Distances of between 30m and 100m are usually sufficient to mitigate the

Distances of between 30m and 100m are usually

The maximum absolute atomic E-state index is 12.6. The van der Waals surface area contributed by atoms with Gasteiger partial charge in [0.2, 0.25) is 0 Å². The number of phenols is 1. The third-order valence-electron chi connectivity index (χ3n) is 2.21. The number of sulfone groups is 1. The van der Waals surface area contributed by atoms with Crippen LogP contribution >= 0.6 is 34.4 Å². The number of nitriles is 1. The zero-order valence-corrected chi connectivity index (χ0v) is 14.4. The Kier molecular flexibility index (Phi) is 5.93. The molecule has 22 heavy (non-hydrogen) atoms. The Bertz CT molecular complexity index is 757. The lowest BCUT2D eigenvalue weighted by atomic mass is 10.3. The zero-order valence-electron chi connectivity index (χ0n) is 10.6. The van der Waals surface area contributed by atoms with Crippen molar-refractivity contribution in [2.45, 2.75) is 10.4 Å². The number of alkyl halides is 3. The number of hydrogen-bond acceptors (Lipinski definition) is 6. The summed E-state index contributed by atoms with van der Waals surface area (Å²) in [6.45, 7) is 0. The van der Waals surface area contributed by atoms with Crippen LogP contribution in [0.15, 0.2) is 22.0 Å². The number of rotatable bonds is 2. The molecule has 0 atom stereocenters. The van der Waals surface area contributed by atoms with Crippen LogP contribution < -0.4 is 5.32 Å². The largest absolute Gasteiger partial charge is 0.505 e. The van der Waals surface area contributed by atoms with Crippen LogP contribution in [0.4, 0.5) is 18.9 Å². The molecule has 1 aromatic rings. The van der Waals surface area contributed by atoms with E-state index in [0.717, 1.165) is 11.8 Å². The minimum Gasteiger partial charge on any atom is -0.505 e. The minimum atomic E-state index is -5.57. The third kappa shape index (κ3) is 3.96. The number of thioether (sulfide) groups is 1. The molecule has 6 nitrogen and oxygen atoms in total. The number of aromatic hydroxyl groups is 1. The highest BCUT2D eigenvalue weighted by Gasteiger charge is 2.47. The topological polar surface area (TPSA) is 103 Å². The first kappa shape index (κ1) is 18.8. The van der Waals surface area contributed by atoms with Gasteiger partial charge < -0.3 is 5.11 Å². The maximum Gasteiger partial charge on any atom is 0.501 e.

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level. Distances of between 30m and 100m are usually sufficient to mitigate the effects of direct flame contact and radiant heat, depending on the circumstances. 18 This was the established consensus before the February 2009 Victorian bushfires. Given the unknown behaviours (both physical and social) that led to the unprecedented loss of life in the recent 2009 Victorian bushfires, the recommended cleared distance between vegetation and buildings may change. Findings from these recent Victorian fires will be used to further inform the recommendations for setback and fuel reduced zones. 5. Managed vegetation, ground cover, and construction elements including other houses are all potential sources of embers, which is why losses were experienced 700m into the Canberra urban boundary during the 2003 Canberra fires. However, there are ways to decrease a building’s flammability. Ember resistant building design and thoughtful urban design are necessary to limit the effect of fire and ember attack for many hundreds of metres into an urban interface. 6. In the past, it was assumed that when bushfires entered residential areas, they moved so fast that buildings in the path ignited explosively and burned rapidly. However, studies show that after a bushfire, there are often houses that have escaped damage while neighbouring houses are destroyed. The reason, as research has shown, is that 90 per cent of buildings survive the fire front passing, but are then ignited by embers catching on combustible components such as wooden window frames, curtains, furniture and floorboards, and burn over a few hours. 19 Burning debris can enter the roof and under floor spaces, not only through window frames. Also, radiant heat from nearby burning fuel can lead to broken windows. 7. The first comprehensive study in Australia to show how buildings are affected in bushfires was by the scientist George Barrow 20 following the 1944 bushfire at Beaumaris on the outskirts of Melbourne. The bushfire burnt 280 hectares of land containing 118 houses. Fifty-eight houses were destroyed and eight were damaged. Barrow, performed a study of the affected houses to determine the extent to which their construction influenced, either positively or negatively, their resistance to external fire hazards. Barrow found that, ‘ in a fire of the type that swept Beaumaris, the chances of a house surviving are determined more by the nature of the surroundings and the details of construction than by the materials used in the walls. With two exceptions, all the really destructive fires started inside the houses, i.e., in the roof space, in rooms, or under the floors, the immediate cause of ignition in such cases being the entrance of flame, sparks and burning debris through openings such as ventilators, eaves and windows .’ 21 17 Chen K. & J. McAneney (2004) Quantifying bushfire penetration into urban areas in Australia , Geophysical Research Letters , Vol. 31, L12212, doi:10.1029/2004GL020244, 2004 18 Ellis, P. (2000) Review of Current Methodology of Assessment of Bushfire Hazard and the Proscription of Appropriate Separation Distances and Building Standards. The Development of a Robust Model to Achieve this for Different Vegetation Types
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